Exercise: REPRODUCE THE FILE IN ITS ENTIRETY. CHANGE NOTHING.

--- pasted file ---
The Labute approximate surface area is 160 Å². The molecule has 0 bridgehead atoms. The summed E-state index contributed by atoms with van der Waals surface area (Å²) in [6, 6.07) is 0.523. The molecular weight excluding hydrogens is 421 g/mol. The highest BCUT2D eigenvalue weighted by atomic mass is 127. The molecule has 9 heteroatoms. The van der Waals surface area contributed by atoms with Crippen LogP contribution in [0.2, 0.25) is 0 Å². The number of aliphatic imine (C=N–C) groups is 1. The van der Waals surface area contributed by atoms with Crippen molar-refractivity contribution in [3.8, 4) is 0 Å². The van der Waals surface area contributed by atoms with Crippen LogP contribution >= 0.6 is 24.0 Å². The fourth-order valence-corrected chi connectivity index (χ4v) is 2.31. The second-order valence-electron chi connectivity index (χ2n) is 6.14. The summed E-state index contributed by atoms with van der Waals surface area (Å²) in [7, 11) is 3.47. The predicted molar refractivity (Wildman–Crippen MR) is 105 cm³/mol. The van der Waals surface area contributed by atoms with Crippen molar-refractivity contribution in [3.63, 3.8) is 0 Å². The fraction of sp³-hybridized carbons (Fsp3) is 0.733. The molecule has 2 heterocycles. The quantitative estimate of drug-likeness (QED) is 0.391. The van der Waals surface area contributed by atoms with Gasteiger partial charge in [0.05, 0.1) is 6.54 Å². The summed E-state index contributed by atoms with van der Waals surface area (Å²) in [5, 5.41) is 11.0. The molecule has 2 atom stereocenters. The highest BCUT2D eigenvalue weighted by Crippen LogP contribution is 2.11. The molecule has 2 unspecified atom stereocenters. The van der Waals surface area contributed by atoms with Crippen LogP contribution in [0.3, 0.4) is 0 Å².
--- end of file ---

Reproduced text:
The Labute approximate surface area is 160 Å². The molecule has 0 bridgehead atoms. The summed E-state index contributed by atoms with van der Waals surface area (Å²) in [6, 6.07) is 0.523. The molecular weight excluding hydrogens is 421 g/mol. The highest BCUT2D eigenvalue weighted by atomic mass is 127. The molecule has 9 heteroatoms. The van der Waals surface area contributed by atoms with Crippen LogP contribution in [0.2, 0.25) is 0 Å². The number of aliphatic imine (C=N–C) groups is 1. The van der Waals surface area contributed by atoms with Crippen molar-refractivity contribution in [3.8, 4) is 0 Å². The van der Waals surface area contributed by atoms with Crippen LogP contribution >= 0.6 is 24.0 Å². The fourth-order valence-corrected chi connectivity index (χ4v) is 2.31. The second-order valence-electron chi connectivity index (χ2n) is 6.14. The summed E-state index contributed by atoms with van der Waals surface area (Å²) in [7, 11) is 3.47. The predicted molar refractivity (Wildman–Crippen MR) is 105 cm³/mol. The van der Waals surface area contributed by atoms with Crippen molar-refractivity contribution in [3.63, 3.8) is 0 Å². The fraction of sp³-hybridized carbons (Fsp3) is 0.733. The molecule has 2 heterocycles. The quantitative estimate of drug-likeness (QED) is 0.391. The van der Waals surface area contributed by atoms with Gasteiger partial charge in [0.05, 0.1) is 6.54 Å². The summed E-state index contributed by atoms with van der Waals surface area (Å²) in [5, 5.41) is 11.0. The molecule has 2 atom stereocenters. The highest BCUT2D eigenvalue weighted by Crippen LogP contribution is 2.11. The molecule has 2 unspecified atom stereocenters. The van der Waals surface area contributed by atoms with Crippen LogP contribution in [0.3, 0.4) is 0 Å².